The Tindall Foundation works primarily across trying to mitigate so our big goal there is to try to get two hundred million native trees planted by 2026 and that’s called Trees That Count and we’re funding Project Crimson to deliver that for us. The research would suggest that would sequester a very large amount of carbon bring us right back down into the 1990s again with some luck so that’s a big one for us.
In the past we have funded well over 500 projects through WWF, that’s been big for us and a lot of that’s to do with riparian planting to try and clean up waterways etc. We’ve a huge project in the North called Reconnecting Northland which is a whole landscape approach for pest control, growing natives, basically restoring the land and we’ve got a very big Māori programme now we’re working closely with tangata whenua to actually look at the way we can we can restore things back to Māori principles.
What progress has The Warehouse Group made on sustainability?
Even back in 1999 I was basically representing The Warehouse Group and I was involved with them as the CEO for the next two or three years and then I started to take more of a backseat and put more efforts into investing and sustainable impact type of investments and through the Tindall Foundation.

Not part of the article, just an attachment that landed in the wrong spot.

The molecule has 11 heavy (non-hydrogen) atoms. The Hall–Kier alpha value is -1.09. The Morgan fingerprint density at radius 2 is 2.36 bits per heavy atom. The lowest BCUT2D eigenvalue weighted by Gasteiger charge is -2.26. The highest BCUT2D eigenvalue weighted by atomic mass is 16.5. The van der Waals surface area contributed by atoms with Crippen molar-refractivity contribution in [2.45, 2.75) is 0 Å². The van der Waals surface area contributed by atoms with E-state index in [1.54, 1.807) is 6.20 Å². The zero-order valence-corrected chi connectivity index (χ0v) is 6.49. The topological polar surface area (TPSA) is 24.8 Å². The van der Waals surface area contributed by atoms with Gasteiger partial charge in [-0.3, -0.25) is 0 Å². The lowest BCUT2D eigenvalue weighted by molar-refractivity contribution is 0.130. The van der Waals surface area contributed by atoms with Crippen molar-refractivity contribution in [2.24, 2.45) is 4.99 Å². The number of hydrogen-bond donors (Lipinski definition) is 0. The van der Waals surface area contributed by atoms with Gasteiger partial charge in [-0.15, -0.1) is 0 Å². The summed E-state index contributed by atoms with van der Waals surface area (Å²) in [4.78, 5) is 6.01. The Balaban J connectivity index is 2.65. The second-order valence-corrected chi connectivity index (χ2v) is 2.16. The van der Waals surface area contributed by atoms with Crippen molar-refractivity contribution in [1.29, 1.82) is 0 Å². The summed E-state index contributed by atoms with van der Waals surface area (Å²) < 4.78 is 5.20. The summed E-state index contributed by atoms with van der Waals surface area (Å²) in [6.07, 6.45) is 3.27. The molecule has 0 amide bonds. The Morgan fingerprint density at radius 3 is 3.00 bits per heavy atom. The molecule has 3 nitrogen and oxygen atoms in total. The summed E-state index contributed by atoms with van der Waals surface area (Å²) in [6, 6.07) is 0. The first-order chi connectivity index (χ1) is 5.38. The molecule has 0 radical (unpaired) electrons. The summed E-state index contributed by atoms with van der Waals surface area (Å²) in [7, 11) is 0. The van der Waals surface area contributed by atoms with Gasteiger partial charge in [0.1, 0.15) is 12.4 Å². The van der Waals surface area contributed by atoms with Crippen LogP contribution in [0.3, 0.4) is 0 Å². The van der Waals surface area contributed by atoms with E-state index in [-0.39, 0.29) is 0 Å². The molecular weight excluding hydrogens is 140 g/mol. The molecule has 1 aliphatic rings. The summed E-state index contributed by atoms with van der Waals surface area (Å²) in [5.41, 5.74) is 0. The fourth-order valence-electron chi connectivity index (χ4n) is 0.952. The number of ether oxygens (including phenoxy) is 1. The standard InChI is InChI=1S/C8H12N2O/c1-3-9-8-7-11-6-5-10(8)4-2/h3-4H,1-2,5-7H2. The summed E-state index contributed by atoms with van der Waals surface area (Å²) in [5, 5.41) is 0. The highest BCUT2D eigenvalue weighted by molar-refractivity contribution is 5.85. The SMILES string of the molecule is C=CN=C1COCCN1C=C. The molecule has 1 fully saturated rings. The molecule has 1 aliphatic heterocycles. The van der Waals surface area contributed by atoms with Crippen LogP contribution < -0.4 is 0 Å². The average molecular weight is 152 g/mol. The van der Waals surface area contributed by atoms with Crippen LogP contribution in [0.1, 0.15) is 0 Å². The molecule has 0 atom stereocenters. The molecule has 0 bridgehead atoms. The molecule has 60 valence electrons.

But The Warehouse Group has continued to try and practice sustainable practices – they’ve got a fleet of 60 EVs now, they’ve become carbon neutral just earlier this year, one of only three major retailers in the world that’s done that so that’s a great milestone for them and something that you have to feel proud about.
Have you got an anniversary message for SBC members?
What I would say to the 110 members for SBC today is keep going but increase your efforts. You are part of a legacy, there’s been a lot of work done before you but the real important work is to come and you’ve just got to do more of it and do it faster and so we’ve just got to reduce, in particular, greenhouse gases.
We did a lot of work with the Emissions Trading Scheme back in the late 1990s and unfortunately that didn’t really get taken up, that would have made a massive difference because people would have actually been charged for their emissions and then we would have been [able to] reinvest that money again so legislation is going to be important and very important part of what we do going forward but it’s much better to have a carrot type approach than a stick in this case and so volunteer types of ways of doing things like we saw last year is very important.